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Fix: macOS Mail Disconnects from Gmail

I use macOS Mail in Catalina, and I noticed a frequent issue with my Gmail account disconnecting and not updating messages for that account. This would occur at least daily.

My research suggests that this repeated disconnection could be related to the fact that I did not have the Google Calendar synchronizing (I actually use iCloud Calendar for better Siri integration). After I configured my Mac to sync the Google Calendar, the connection issue with Gmail seems to have been resolved.

But what if you don’t want the Google Calendar entries cluttering your macOS Calendar? Thankfully, that’s a fairly easy fix, too.

Sync Your Google Calendar

  1. On your Mac, open System Preferences.
  2. Click Internet Accounts.
  3. Click Gmail.
  4. Verify that Calendars are set to synchronize. If needed, click to add that checkmark.

Hide Google Calendar Entries

  1. On your Mac, open macOS Calendar.
  2. In the upper left, find and click the Calendars button.
  3. In the list, uncheck all the boxes under the Gmail section.

Hope this works for you!

Use AppCleaner to Really Uninstall an App

Price: FREE
Developer Website

Removing apps from a Mac is very simple. You just move it to the Trash.

But what about all the supporting data and settings your computer uses with that app? Surprisingly, these little tidbits are usually left behind. And after a while, these little tidbits add up and can create performance or storage issues. And manually removing these small files requires rooting around in a set of very unintuitive folder structures that are actually hidden by default.

AppCleaner makes all this drudgery unnecessary.

Open AppCleaner. Open the Application folder in Finder. Then just drag and drop the app you want to remove onto the AppCleaner window.

AppCleaner will generate a report that includes the app and its supporting elements. Oftentimes, AppCleaner will not include the supporting elements that hold your custom personal settings. These elements would be beneficial if you were to install the app again later. If you don’t plan to install again, you can just check those remaining items to be included in the removal process.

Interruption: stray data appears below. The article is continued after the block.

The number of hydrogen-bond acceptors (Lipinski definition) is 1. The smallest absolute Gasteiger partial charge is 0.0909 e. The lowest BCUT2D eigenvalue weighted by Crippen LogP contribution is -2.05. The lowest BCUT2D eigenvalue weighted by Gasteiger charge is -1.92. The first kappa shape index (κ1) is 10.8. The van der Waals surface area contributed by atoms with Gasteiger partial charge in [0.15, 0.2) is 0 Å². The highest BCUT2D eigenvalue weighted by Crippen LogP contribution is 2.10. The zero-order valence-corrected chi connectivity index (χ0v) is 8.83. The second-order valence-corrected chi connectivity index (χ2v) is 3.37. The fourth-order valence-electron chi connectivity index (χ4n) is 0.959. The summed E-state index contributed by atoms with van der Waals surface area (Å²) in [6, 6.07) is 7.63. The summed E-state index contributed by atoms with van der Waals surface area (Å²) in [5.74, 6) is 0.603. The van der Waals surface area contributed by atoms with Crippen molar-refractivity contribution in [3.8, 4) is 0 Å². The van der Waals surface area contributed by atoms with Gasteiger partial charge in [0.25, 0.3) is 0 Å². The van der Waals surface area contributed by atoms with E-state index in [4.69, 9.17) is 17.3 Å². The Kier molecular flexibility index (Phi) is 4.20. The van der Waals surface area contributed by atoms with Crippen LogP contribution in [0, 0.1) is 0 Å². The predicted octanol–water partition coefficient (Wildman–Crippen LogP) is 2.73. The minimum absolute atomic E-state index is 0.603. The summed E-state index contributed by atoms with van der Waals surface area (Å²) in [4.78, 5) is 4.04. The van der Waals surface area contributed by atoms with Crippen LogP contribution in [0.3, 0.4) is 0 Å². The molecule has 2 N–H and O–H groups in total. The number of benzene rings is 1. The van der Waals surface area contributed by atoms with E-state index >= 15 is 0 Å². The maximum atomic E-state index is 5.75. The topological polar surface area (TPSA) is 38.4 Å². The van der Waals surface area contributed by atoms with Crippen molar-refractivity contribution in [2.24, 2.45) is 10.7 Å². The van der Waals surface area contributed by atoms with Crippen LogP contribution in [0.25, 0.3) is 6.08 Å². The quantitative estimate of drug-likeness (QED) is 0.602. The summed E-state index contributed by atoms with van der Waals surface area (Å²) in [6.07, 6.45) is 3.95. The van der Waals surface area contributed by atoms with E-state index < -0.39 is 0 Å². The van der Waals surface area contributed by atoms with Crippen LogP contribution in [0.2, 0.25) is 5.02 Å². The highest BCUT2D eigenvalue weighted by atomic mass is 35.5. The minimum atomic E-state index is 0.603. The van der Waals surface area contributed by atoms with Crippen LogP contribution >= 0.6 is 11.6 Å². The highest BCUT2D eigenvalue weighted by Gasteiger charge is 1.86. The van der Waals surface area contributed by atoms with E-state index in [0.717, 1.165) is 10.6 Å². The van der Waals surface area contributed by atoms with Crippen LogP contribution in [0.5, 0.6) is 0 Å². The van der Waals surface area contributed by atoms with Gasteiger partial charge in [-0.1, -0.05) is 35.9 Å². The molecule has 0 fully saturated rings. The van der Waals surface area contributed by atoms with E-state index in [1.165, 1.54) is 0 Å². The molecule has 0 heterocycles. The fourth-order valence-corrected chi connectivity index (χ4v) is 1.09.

Click Remove. Provide your Mac password if prompted. And you’re done, and it’s gone.

I’m getting rid of an outdated installation of Reeder

2018 Mac mini Disappoints [Updated]

2018 Mac mini next to a Shame meter

On October 30, 2018, Apple debuted an updated Mac mini. The Cupertino kids did an admirable job updating the product, and the new price ($799, previously $499) seemed within normal Apple tolerances.

But the devil is in the specs.

If this is a desktop computer, the entry level specs aren’t impressive. And once you bump the options into mid-level desktop territory, you’re in for sticker shock.

In my opinion, a desktop computer serves as a desktop with these minimum specifications: A Core i5, 8 GB RAM, and 1 TB storage.

Let’s compare’s Apple entry level device with something more serviceable:

Mac mini
(entry level)
Mac mini
(desktop minimum)
Core i3 (4 core)Core i5 (6 core)
8 GB RAM8 GB RAM
128 GB SSD1 TB SSD
$799$1,699

Bumping the specs in just 2 areas adds $900 to the cost. Does upgrading a processor and solid-state storage really cost more than two entry level Mac mini devices?

I had hoped that the cost with the upgrades I sought would have been $1,199. If it had, I’d have placed my order.

Apple gives lip service to creating devices that provide the experience its customers desire. That gets interpreted as lip service when you look at the paltry entry level specs.

C’mon, Apple. You shouldn’t seek to fleece your customers to provide the expected “experience” you propose.

UPDATE … At the end of last summer (2019), I pulled the trigger on a Mac mini. I bought an Apple refurbished model with an i7 processor, 16 GB of RAM, and 1 TB of storage. The savings was close to $400 from new retail. Not bad.

Still, I feel Apple continues to offer utterly lacking storage options in its base Mac models. Living with 128 GB or even 256 GB of storage is not an acceptable “experience.” Solid state storage costs have dropped dramatically, and Apple should offer better base options to its customers.